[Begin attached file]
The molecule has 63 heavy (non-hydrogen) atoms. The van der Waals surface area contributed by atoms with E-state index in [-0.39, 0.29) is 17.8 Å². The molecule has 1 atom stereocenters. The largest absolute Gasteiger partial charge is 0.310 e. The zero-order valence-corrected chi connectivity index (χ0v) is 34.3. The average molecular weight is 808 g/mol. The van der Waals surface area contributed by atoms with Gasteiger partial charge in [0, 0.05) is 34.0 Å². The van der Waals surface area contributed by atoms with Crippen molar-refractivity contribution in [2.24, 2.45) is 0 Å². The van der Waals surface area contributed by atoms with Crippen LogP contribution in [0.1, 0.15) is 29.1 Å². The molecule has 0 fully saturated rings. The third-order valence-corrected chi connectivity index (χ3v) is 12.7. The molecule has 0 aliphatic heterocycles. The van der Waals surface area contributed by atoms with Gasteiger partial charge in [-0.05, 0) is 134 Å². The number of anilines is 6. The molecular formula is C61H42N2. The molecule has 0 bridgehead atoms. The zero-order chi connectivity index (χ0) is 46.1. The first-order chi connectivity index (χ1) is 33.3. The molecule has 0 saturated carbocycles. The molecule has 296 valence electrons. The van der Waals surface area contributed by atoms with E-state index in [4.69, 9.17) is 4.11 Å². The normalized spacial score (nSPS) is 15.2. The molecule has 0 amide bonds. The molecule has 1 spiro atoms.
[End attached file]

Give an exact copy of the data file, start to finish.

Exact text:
The molecule has 63 heavy (non-hydrogen) atoms. The van der Waals surface area contributed by atoms with E-state index in [-0.39, 0.29) is 17.8 Å². The molecule has 1 atom stereocenters. The largest absolute Gasteiger partial charge is 0.310 e. The zero-order valence-corrected chi connectivity index (χ0v) is 34.3. The average molecular weight is 808 g/mol. The van der Waals surface area contributed by atoms with Gasteiger partial charge in [0, 0.05) is 34.0 Å². The van der Waals surface area contributed by atoms with Crippen molar-refractivity contribution in [2.24, 2.45) is 0 Å². The van der Waals surface area contributed by atoms with Crippen LogP contribution in [0.1, 0.15) is 29.1 Å². The molecule has 0 fully saturated rings. The third-order valence-corrected chi connectivity index (χ3v) is 12.7. The molecule has 0 aliphatic heterocycles. The van der Waals surface area contributed by atoms with Gasteiger partial charge in [-0.05, 0) is 134 Å². The number of anilines is 6. The molecular formula is C61H42N2. The molecule has 0 bridgehead atoms. The zero-order chi connectivity index (χ0) is 46.1. The first-order chi connectivity index (χ1) is 33.3. The molecule has 0 saturated carbocycles. The molecule has 296 valence electrons. The van der Waals surface area contributed by atoms with E-state index in [4.69, 9.17) is 4.11 Å². The normalized spacial score (nSPS) is 15.2. The molecule has 0 amide bonds. The molecule has 1 spiro atoms.